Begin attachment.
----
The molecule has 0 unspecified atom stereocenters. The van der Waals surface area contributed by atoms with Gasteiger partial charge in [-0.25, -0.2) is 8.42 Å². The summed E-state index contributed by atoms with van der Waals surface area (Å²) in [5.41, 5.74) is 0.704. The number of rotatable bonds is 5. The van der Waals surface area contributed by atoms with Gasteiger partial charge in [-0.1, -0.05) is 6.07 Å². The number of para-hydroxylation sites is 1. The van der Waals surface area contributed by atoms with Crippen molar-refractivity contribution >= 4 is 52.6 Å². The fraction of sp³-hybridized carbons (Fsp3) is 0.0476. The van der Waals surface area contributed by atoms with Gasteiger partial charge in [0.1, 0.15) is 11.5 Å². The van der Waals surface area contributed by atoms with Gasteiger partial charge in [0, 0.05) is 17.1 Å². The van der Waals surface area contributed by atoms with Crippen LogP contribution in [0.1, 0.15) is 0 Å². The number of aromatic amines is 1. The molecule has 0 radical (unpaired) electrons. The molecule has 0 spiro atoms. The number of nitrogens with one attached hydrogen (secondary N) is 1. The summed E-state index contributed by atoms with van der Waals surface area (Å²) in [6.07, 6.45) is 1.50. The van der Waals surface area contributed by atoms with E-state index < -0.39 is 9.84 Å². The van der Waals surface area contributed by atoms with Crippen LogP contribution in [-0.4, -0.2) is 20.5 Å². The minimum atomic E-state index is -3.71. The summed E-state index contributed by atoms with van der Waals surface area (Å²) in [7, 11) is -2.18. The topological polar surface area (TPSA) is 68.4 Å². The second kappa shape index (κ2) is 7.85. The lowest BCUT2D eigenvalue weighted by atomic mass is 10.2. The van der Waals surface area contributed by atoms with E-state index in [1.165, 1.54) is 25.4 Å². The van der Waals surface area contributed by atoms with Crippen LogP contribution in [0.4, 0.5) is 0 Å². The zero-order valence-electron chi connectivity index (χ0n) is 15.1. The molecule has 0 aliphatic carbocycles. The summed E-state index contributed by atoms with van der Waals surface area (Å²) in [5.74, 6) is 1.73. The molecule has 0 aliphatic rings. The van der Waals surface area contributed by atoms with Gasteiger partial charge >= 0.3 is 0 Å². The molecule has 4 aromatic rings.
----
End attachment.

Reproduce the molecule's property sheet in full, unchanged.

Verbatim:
The molecule has 0 unspecified atom stereocenters. The van der Waals surface area contributed by atoms with Gasteiger partial charge in [-0.25, -0.2) is 8.42 Å². The summed E-state index contributed by atoms with van der Waals surface area (Å²) in [5.41, 5.74) is 0.704. The number of rotatable bonds is 5. The van der Waals surface area contributed by atoms with Gasteiger partial charge in [-0.1, -0.05) is 6.07 Å². The number of para-hydroxylation sites is 1. The van der Waals surface area contributed by atoms with Crippen molar-refractivity contribution >= 4 is 52.6 Å². The fraction of sp³-hybridized carbons (Fsp3) is 0.0476. The van der Waals surface area contributed by atoms with Gasteiger partial charge in [0.1, 0.15) is 11.5 Å². The van der Waals surface area contributed by atoms with Gasteiger partial charge in [0, 0.05) is 17.1 Å². The van der Waals surface area contributed by atoms with Crippen LogP contribution in [0.1, 0.15) is 0 Å². The number of aromatic amines is 1. The molecule has 0 radical (unpaired) electrons. The molecule has 0 spiro atoms. The number of nitrogens with one attached hydrogen (secondary N) is 1. The summed E-state index contributed by atoms with van der Waals surface area (Å²) in [6.07, 6.45) is 1.50. The van der Waals surface area contributed by atoms with E-state index < -0.39 is 9.84 Å². The van der Waals surface area contributed by atoms with Crippen LogP contribution in [-0.4, -0.2) is 20.5 Å². The minimum atomic E-state index is -3.71. The summed E-state index contributed by atoms with van der Waals surface area (Å²) in [7, 11) is -2.18. The topological polar surface area (TPSA) is 68.4 Å². The second kappa shape index (κ2) is 7.85. The lowest BCUT2D eigenvalue weighted by atomic mass is 10.2. The van der Waals surface area contributed by atoms with E-state index in [1.165, 1.54) is 25.4 Å². The van der Waals surface area contributed by atoms with Crippen LogP contribution in [0.4, 0.5) is 0 Å². The zero-order valence-electron chi connectivity index (χ0n) is 15.1. The molecule has 0 aliphatic carbocycles. The summed E-state index contributed by atoms with van der Waals surface area (Å²) in [5.74, 6) is 1.73. The molecule has 0 aliphatic rings. The van der Waals surface area contributed by atoms with Gasteiger partial charge >= 0.3 is 0 Å². The molecule has 4 aromatic rings.